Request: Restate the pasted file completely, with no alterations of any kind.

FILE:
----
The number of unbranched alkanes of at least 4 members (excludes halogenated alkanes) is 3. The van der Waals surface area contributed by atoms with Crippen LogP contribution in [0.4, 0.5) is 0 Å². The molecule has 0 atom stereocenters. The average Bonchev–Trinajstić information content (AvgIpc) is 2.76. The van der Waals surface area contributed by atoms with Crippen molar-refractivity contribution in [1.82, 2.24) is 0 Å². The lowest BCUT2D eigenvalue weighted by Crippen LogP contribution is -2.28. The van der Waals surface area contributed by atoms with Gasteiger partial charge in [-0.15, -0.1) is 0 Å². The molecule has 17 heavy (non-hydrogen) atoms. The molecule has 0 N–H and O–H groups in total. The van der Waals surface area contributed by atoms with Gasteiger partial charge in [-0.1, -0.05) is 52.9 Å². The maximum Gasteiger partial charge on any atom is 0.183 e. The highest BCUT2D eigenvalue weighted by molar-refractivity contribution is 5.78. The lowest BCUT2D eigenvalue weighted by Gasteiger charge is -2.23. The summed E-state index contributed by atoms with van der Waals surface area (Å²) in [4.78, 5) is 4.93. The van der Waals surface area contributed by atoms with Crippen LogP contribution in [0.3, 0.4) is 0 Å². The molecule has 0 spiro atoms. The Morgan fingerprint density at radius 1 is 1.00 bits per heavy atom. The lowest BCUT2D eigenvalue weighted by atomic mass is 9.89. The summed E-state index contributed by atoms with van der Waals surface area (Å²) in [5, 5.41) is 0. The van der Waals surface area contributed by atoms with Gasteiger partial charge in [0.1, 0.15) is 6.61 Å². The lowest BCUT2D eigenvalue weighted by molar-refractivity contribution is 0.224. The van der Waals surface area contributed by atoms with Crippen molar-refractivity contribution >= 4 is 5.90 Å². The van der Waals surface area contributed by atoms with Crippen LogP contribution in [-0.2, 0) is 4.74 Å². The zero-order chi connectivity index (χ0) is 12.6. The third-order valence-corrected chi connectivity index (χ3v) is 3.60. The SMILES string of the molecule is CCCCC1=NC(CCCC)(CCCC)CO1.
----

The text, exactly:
The number of unbranched alkanes of at least 4 members (excludes halogenated alkanes) is 3. The van der Waals surface area contributed by atoms with Crippen LogP contribution in [0.4, 0.5) is 0 Å². The molecule has 0 atom stereocenters. The average Bonchev–Trinajstić information content (AvgIpc) is 2.76. The van der Waals surface area contributed by atoms with Crippen molar-refractivity contribution in [1.82, 2.24) is 0 Å². The lowest BCUT2D eigenvalue weighted by Crippen LogP contribution is -2.28. The van der Waals surface area contributed by atoms with Gasteiger partial charge in [-0.15, -0.1) is 0 Å². The molecule has 17 heavy (non-hydrogen) atoms. The molecule has 0 N–H and O–H groups in total. The van der Waals surface area contributed by atoms with Gasteiger partial charge in [-0.1, -0.05) is 52.9 Å². The maximum Gasteiger partial charge on any atom is 0.183 e. The highest BCUT2D eigenvalue weighted by molar-refractivity contribution is 5.78. The lowest BCUT2D eigenvalue weighted by Gasteiger charge is -2.23. The summed E-state index contributed by atoms with van der Waals surface area (Å²) in [4.78, 5) is 4.93. The van der Waals surface area contributed by atoms with Crippen LogP contribution in [0.3, 0.4) is 0 Å². The molecule has 0 spiro atoms. The Morgan fingerprint density at radius 1 is 1.00 bits per heavy atom. The lowest BCUT2D eigenvalue weighted by atomic mass is 9.89. The summed E-state index contributed by atoms with van der Waals surface area (Å²) in [5, 5.41) is 0. The van der Waals surface area contributed by atoms with Gasteiger partial charge in [0.1, 0.15) is 6.61 Å². The lowest BCUT2D eigenvalue weighted by molar-refractivity contribution is 0.224. The van der Waals surface area contributed by atoms with Crippen molar-refractivity contribution >= 4 is 5.90 Å². The van der Waals surface area contributed by atoms with Crippen LogP contribution in [-0.2, 0) is 4.74 Å². The zero-order chi connectivity index (χ0) is 12.6. The third-order valence-corrected chi connectivity index (χ3v) is 3.60. The SMILES string of the molecule is CCCCC1=NC(CCCC)(CCCC)CO1.